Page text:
Are you planning for your summer communications?

My original beginning for this blog piece was going to be something along the lines of ‘it’s summer, isn’t it lovely when the sun shines, let’s think about effective communication over the summer’. Then 2 nights ago we had an extremely heavy rain and thunder storm where I live – the garage flooded, the porch roof sprung a leak, water was cascading through and suddenly I don’t feel quite so sunny anymore!

I recently read a book called Bring Me Sunshine by Charlie Connelly. It was a fascinating book all about the weather and the history of mankind’s developing understanding of what weather is, how it forms, how to predict it and so on. Whilst there have been some fantastic discoveries and advancements in knowledge over the centuries, there is still much that we don’t know. I would thoroughly recommend the book.

Whilst it is a cliché that British people always talk about the weather, like many clichés it is very much true. I have a personal theory that one of the reasons for that is the sheer amount of weather we get – if I lived in a country where there was hot sunshine every day, I’m sure I would soon get bored of talking about it. But since the weather in the UK varies from week to week and even from day to day, if gives us lots to discuss.

There is also a reassuring comfort to talking about the weather, particularly with people we don’t know very well. It is something that connects us – we all live underneath it, for a start. The weather is something we can be delighted about or grumble about, safe in the knowledge that there is nothing we can do to change it (climate change apart). Even when we find that others have a different view to us – we might be a sun-worshipper, for example, while our neighbour is counting down the days until the winter – we can express surprise, but still know that the context for the conversation remains the same.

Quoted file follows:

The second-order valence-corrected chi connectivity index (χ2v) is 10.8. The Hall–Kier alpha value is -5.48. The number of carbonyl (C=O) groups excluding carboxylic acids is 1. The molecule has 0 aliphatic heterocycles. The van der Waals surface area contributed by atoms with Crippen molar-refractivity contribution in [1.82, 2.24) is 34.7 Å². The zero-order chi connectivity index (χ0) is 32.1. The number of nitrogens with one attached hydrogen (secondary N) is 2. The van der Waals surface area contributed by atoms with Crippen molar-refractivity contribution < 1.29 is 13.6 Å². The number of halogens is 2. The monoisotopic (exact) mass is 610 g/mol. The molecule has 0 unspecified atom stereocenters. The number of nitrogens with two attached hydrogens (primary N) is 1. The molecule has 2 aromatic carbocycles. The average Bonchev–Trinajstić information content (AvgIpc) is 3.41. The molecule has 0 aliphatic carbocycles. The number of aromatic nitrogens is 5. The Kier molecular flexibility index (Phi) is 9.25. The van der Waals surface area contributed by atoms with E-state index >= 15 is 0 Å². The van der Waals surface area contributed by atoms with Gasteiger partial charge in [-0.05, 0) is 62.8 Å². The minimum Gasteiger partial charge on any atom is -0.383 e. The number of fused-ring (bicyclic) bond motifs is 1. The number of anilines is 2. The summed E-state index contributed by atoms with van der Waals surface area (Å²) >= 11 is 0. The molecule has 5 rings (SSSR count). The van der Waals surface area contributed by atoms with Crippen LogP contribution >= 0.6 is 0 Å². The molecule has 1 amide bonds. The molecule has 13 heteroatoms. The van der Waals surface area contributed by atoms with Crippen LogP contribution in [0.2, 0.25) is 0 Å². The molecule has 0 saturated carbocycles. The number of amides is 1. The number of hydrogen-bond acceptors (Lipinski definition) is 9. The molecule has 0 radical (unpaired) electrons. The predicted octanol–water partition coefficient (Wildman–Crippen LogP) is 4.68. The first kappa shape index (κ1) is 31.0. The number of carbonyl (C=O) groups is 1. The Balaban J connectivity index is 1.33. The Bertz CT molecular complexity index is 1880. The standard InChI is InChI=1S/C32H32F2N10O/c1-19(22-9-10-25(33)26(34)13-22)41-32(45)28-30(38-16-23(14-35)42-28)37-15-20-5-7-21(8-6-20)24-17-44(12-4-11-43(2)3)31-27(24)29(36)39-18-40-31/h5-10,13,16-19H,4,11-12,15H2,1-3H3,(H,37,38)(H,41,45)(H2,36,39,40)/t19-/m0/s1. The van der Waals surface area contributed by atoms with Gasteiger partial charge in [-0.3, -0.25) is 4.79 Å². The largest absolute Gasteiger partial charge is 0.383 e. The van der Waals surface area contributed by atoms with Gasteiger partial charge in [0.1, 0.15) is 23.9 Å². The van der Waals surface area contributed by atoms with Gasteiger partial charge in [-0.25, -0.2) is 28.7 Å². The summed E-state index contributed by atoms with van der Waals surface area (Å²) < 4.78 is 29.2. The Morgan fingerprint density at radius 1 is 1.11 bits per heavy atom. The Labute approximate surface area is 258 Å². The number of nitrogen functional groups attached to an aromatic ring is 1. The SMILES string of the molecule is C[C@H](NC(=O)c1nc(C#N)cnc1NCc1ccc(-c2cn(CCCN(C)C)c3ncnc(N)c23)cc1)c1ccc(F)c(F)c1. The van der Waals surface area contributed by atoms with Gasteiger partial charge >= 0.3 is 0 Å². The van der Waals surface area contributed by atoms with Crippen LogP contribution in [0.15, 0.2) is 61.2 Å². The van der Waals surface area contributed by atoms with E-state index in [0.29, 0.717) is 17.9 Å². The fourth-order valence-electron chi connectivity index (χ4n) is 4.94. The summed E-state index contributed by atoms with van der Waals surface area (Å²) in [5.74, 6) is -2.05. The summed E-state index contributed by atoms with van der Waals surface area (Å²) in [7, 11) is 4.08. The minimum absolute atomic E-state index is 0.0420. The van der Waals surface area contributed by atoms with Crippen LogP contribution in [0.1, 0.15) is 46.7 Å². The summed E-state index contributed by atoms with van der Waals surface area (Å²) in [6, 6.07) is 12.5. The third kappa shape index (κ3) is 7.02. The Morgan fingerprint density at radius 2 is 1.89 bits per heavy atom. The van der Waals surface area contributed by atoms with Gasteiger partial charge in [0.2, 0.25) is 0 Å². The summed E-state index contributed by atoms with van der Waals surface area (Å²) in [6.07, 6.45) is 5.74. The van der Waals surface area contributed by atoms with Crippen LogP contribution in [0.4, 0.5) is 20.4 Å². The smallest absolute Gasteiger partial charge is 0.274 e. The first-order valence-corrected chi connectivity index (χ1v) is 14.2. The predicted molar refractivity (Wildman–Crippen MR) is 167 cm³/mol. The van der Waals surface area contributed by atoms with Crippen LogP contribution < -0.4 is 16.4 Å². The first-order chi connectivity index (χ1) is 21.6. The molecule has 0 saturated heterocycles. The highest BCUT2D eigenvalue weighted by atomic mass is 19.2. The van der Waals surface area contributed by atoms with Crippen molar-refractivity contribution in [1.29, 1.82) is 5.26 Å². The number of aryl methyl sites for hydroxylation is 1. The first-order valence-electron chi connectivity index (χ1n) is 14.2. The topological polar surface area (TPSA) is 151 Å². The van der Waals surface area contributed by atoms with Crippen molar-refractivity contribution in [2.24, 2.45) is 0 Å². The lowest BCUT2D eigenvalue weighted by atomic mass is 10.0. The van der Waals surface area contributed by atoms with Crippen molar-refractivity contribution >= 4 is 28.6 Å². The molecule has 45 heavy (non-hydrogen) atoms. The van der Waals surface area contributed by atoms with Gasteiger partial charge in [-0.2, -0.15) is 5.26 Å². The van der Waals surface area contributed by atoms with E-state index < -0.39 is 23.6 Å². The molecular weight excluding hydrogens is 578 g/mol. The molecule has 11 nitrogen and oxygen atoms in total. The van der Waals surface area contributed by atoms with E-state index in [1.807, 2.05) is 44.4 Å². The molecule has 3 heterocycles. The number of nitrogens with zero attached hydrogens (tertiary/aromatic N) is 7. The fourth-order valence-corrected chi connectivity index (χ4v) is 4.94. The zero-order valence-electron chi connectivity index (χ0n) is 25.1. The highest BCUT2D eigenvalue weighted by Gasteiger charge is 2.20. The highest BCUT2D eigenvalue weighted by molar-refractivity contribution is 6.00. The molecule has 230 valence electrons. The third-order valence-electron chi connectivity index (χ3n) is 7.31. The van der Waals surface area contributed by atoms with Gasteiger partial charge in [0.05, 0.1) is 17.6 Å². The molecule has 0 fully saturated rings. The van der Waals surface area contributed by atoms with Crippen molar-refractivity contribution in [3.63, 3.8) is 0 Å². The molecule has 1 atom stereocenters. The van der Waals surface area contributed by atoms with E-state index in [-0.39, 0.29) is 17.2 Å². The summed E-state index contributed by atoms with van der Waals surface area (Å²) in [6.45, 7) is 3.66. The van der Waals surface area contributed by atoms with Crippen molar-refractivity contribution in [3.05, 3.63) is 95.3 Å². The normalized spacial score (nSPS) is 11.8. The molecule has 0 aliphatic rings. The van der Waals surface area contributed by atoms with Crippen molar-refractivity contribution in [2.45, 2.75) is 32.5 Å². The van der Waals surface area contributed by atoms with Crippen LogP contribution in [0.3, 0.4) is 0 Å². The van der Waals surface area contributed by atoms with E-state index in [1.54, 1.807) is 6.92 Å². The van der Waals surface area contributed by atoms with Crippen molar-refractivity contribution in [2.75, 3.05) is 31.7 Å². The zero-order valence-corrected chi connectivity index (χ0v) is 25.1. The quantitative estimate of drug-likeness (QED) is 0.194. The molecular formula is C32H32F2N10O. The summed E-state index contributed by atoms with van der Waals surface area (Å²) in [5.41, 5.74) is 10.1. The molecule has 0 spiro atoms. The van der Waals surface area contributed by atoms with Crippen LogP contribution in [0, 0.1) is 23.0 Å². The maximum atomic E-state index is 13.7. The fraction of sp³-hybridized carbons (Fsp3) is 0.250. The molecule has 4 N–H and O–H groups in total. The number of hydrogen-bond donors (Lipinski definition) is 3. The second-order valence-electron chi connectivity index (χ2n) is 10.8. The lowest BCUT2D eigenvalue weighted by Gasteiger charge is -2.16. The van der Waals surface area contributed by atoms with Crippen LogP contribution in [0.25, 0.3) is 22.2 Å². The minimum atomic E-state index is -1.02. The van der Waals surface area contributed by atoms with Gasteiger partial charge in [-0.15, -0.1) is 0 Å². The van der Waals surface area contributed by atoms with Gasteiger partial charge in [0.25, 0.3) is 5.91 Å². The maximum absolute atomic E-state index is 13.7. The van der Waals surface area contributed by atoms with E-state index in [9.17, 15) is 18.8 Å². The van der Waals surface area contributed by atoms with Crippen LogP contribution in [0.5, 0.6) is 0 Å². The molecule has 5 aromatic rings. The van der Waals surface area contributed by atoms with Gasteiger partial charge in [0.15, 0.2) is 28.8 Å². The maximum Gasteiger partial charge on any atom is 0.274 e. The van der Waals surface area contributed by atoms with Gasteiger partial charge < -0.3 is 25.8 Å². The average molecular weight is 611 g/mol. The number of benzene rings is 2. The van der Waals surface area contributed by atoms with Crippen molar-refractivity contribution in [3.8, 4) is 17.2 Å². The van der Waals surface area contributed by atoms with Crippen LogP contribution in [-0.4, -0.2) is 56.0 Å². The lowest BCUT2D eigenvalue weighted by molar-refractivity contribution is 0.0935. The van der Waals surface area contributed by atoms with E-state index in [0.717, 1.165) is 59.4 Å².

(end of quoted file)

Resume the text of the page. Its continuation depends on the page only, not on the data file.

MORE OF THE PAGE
Anyway, whether the sun is shining or the rain is pouring, we are coming up to peak summer holiday season for most UK-based organisations. This provides a range of challenges for internal communicators – things may quieten down, but organisations do keep going over the summer. If you are an internal communicator who is putting together your comms planner for the summer, you might find helpful these tips that I wrote a few years ago:

4 tips for summer communication

I will be going away for a few weeks over the summer, but I have a colleague minding the fort while I’m away, so do get in touch if we can help. If you’re off somewhere yourself, I hope you have a fantastic time!

Until next time

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